We are a mixed race, we English, and perhaps the mixture of which we have most reason to be proud is our strain of Norse blood, our kinship with the Scandinavians. We are accustomed in our childish history books to read of the "Danes" and their continual invasions of England as if these human beings, many of whom came from Norway and not Denmark at all, were a mere swarm of locusts, seeking what they might devour. Certainly their resolute efforts to obtain a share of the soil and wealth of Britain from the earlier settlers were frequently attended with destruction of life and of peaceful industry. Those old Norsemen cared as little for the life of the man or woman of an alien community as their descendant, the fisherman of to-day, cares for... (From : AnarchyArchives.)
"Peter Kropotkin...was recognized by friend and foe as one of the greatest minds...of the nineteenth century...The lucidity and brilliance of his mind combined with his warmheartedness into the harmonious whole of a fascinating and gracious personality. " -Emma Goldman REVOLT! Addressed to young men and women preparing to enter the professions, An Appeal to the Young was first published in 1880 in Kropotkin's paper, La Revolte, and was soon thereafter issued as a pamphlet. An American edition was brought out by Charles H. Kerr in 1899, in the wake of the great Anarchist's first U.S. speaking tour; his Memoirs of a Revolutionist was also published (by Houghton-Mifflin) that year. A new edition in Kerr's "Pocket Library of Socialism" appeared... (From : Anarchy Archives.)
WHAT IS most significant, it seems to me, is the earnest attention paid to the Children and Family as a subject, the desire of parents to be Informed and thereby do their best, rather than following their wit and impulse; or to say this another way, what is significant is the importance assigned in our society to Psychology itself? for Psychology is still by and large the family-psychology that Freud made it discussing the problems of jealousy, infantile dependency authority, submissiveness and rebelliousness, and sibling competition: and problems of spite, moral prejudice and other reaction-formations springing from instinctual deprivation. This interest in the Children is of course hopeful, for the increase of wisdom cannot fail to remedy... (From : http://www.tao.ca/~freedom/goodman.html.)
(The 19th of December, 1913, was "confession evening" at the "Twilight Club", New York, among whose members are the "best" people, supreme court judges, and other pillars of society. "Confessions" were made by a drunkard, a dope fiend, an actress, a labor agitator, a convict, etc., some of whom spoke in complete darkness, to hide their identity.) This is an evening of confession, and I therefore at once confess myself a lawbreaker, a criminal -- if you will -- and a convict. Mr. Chairman, Ladies and Gentleman, I beg your kind indulgence, for the convict's manner is uncouth, his speech ragged, his thoughts indecently naked. For only the convict, the outcast from the fold of commonplace respectability and dull conformity, can afford the luxur... (From : Anarchy Archives.)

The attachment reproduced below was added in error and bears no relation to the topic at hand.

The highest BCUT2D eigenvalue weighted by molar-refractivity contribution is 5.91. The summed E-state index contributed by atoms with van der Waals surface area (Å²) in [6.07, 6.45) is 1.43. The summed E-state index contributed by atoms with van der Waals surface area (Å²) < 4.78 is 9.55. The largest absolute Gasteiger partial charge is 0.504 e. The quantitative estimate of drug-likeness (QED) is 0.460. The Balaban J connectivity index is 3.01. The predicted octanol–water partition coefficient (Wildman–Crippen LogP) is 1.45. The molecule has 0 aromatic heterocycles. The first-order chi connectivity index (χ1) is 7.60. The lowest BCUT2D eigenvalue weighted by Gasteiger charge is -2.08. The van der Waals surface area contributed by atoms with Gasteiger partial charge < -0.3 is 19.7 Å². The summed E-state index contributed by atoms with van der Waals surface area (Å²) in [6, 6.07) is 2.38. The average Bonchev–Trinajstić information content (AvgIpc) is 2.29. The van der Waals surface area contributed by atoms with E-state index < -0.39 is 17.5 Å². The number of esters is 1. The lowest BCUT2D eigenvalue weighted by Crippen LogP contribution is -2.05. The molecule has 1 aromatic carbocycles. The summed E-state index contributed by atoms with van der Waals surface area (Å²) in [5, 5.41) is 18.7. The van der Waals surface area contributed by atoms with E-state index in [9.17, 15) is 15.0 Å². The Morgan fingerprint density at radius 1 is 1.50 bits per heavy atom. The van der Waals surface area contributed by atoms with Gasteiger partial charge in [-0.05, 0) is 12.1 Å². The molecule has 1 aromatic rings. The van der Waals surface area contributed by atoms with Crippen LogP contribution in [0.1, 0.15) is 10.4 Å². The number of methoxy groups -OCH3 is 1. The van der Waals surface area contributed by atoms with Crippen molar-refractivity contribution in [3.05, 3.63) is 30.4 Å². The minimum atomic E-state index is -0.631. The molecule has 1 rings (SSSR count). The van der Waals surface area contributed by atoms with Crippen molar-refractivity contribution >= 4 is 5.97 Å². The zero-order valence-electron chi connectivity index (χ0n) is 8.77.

The rupture between Henry George and the American Socialists at the Syracuse Convention whence the Social-Democrat delegates were excluded, will deeply afflict many of Henry George's supporters in this country. Having received from his powerful attacks against the idle land-grabbers their first impulse towards Socialism, and having seen in him one of those who undoubtedly have contributed towards preparing the ground for Socialist ideas in this country, they will be grieved to see the man whom they considered as an earnest champion of the oppressed, turning now his back on the workers and entering into a union with the middle-class. For a union with the middle-class it was, this Syracuse convention of the United Labor Party, at which Labor ... (From : AnarchyArchives.)
I should be very glad to join you and your associates -- whose work I know and appreciate -- in standing up for the rights of the Literature Committee and opposing the enemies of popular education. But in the sphere in which you are working I see no way to resist them. My only consolation is that I, too, am constantly engaged in struggling against the same enemies of enlightenment, though in another manner. Concerning the special question with which you are preoccupied, I think that in place of the Literature Committee which has been prohibited, a number of other Literature Associations to pursue the same objects should be formed without consulting the Government and without asking permission from any censor. Let Government, if it likes, pr... (From : Anarchy Archives.)
THE GERMAN DRAMA: GERHART HAUPTMANN THE WEAVERS When "The Weavers" first saw the light, pandemonium broke out in the " land of thinkers and poets." "What!" cried Philistia, "workingmen, dirty, emaciated and starved, to be placed on the stage! Poverty, in all its ugliness, to be presented as an after-dinner amusement? That is too much! " Indeed it is too much for the self-satisfied bourgeoisie to be brought face to face with the horrors of the weaver's existence. It is too much, because of the truth and reality that thunders in the placid ears of society a terrific J'accuse! Gerhart Hauptmann is a child of the people; his grandfather was a weaver, and the only way his father could escape the fate of his parents was by leaving his trade and opening an inn. Little Gerhartís vivid and impressionable mind must have received many pictures from the stories told about the life of the weavers. Who knows but that the social panora...